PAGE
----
Yeah, it’s still going. We’re in the final stage of production. The edits locked, me and my sound designer are working closely on it now. Sound has so much to do with how we’ve experienced a film and there’s so many choices we could make, so you have to choose the right one. It’s exciting.
Talk about starting your own company, Creative Luminaries, during the pandemic.
Creative Luminaries is a private coaching platform for actors and filmmakers, who are sick of waiting for some elusive big break and are ready to go from script to screen so they can make their own stuff and be celebrated. Creative Luminaries is all about empowering the creative person to produce work and make a career that they decide, rather than be waiting for the industry to knock down their door. It’s a frustration that we all feel as creatives, being like ”well I’ve got this fire in me, this spark, this artist that’s ready to make. And I’m constantly waiting for the phone to ring.” How annoying is that? Okay, maybe you don’t have the skills to make your own film, but there are ways around that.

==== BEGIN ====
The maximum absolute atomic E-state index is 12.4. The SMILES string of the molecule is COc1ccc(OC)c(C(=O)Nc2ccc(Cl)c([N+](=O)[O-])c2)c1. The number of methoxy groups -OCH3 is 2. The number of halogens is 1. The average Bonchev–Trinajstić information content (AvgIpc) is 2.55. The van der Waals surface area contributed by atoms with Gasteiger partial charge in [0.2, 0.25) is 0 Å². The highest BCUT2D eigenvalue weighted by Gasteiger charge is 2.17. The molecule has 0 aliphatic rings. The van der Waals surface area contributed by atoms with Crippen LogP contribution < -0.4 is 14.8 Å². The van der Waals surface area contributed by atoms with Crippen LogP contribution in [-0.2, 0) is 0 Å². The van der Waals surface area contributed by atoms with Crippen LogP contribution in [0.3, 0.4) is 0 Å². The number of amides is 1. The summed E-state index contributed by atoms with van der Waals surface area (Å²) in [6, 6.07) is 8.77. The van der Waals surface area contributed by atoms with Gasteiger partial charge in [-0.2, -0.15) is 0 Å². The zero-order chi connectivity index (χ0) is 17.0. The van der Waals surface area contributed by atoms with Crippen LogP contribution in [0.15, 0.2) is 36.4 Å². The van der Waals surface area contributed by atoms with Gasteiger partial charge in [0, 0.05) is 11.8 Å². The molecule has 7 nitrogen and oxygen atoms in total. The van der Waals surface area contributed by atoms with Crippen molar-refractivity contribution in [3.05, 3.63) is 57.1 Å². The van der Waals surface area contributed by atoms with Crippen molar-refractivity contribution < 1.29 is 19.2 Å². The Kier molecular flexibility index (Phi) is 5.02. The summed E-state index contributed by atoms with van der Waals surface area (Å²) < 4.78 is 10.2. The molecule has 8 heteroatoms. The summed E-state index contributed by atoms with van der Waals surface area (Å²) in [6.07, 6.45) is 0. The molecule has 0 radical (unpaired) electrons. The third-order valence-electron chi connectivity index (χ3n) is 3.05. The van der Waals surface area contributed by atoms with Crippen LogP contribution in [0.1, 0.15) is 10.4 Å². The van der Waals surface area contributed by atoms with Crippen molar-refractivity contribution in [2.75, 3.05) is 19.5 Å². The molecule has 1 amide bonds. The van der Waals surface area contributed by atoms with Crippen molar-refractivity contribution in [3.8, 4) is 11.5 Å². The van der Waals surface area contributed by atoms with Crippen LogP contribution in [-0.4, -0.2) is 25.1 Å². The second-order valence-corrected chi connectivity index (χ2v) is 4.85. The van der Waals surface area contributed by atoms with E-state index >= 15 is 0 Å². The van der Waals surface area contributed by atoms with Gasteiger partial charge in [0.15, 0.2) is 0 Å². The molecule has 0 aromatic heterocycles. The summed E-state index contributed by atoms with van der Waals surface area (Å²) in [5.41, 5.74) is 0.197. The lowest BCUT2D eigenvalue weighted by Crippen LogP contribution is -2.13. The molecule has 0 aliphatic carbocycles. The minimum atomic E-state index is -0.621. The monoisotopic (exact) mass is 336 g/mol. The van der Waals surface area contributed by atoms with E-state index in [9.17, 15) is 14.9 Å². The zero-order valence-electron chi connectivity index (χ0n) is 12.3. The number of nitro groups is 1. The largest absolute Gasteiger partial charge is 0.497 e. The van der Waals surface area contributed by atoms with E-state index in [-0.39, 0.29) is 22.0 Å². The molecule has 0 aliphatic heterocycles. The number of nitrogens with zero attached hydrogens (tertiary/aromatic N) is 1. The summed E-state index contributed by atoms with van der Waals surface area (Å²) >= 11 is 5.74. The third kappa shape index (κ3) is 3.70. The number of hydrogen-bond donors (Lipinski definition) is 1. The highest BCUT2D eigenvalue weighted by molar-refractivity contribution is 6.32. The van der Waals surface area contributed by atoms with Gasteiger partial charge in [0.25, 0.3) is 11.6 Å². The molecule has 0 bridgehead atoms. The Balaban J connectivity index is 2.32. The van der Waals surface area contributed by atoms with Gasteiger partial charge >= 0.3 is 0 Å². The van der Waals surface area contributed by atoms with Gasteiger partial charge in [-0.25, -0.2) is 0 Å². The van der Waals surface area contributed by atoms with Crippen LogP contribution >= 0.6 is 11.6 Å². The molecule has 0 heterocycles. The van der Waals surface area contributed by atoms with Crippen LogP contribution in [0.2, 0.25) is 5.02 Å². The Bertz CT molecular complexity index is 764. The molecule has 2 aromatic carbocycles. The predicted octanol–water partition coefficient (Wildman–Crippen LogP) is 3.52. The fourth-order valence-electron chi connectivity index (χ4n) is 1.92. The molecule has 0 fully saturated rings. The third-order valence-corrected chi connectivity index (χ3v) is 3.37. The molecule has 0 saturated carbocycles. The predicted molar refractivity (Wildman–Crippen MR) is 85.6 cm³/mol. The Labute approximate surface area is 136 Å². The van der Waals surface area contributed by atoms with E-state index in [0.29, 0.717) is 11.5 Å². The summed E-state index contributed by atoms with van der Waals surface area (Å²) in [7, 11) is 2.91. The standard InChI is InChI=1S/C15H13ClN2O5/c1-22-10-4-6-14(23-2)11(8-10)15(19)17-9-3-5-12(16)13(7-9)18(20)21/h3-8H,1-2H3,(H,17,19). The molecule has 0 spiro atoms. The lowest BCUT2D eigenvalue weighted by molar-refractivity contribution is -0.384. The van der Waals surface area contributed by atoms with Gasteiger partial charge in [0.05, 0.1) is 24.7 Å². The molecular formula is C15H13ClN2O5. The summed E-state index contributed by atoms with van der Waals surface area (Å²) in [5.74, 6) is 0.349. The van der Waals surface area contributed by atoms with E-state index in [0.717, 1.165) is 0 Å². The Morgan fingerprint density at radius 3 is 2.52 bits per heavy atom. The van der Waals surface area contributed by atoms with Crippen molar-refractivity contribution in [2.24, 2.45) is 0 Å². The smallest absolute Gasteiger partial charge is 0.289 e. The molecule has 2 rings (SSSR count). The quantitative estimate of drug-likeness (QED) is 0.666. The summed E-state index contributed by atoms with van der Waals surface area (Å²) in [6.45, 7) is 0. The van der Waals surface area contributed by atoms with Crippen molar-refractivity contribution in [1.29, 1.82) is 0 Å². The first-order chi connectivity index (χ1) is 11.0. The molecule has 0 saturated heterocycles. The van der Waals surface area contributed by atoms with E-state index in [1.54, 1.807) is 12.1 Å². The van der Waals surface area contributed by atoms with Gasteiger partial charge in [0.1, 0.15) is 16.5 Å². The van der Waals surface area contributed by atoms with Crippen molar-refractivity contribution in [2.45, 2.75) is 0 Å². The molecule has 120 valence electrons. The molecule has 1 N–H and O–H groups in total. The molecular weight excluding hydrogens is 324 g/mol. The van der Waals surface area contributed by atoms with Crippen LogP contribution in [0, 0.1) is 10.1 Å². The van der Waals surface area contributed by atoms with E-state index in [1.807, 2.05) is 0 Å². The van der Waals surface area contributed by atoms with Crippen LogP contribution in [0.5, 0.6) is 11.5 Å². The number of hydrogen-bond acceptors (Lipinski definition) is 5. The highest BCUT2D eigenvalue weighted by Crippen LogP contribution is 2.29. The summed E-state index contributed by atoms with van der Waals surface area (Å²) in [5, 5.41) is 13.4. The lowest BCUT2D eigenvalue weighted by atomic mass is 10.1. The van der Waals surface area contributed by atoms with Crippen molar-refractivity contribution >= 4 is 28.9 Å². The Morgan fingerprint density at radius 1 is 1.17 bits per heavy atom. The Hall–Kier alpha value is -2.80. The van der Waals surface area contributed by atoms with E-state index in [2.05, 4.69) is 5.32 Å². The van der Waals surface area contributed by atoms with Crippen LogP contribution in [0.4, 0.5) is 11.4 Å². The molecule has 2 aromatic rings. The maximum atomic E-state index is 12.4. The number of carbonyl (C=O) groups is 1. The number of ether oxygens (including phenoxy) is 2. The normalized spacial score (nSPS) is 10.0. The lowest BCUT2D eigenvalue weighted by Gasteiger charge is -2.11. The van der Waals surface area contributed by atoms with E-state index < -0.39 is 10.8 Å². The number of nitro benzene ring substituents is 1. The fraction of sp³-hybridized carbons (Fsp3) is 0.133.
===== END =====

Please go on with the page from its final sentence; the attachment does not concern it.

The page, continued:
We can create a team for you. We can make sure that you’re telling stories that are important, that are highlighting your talents. Like an actor that might not want to direct or produce or do anything, they want to show up to the set and act, great. Let’s make that happen. Or an actor that’s ready to transition to directing, but doesn’t have the skills or doesn’t know anybody. I love to work individually with people to figure out what exactly they want and how to make it happen. It seems a bit funny, because “oh, shouldn’t I just be focusing on my career?” This platform, especially through COVID, is such an amazing experience to build community. Make us all remember that we’re in it together, we’re collaborative rather than feel so isolated.
I heard you’re a huge wine connoisseur as well, I was going to ask what you like to do for fun.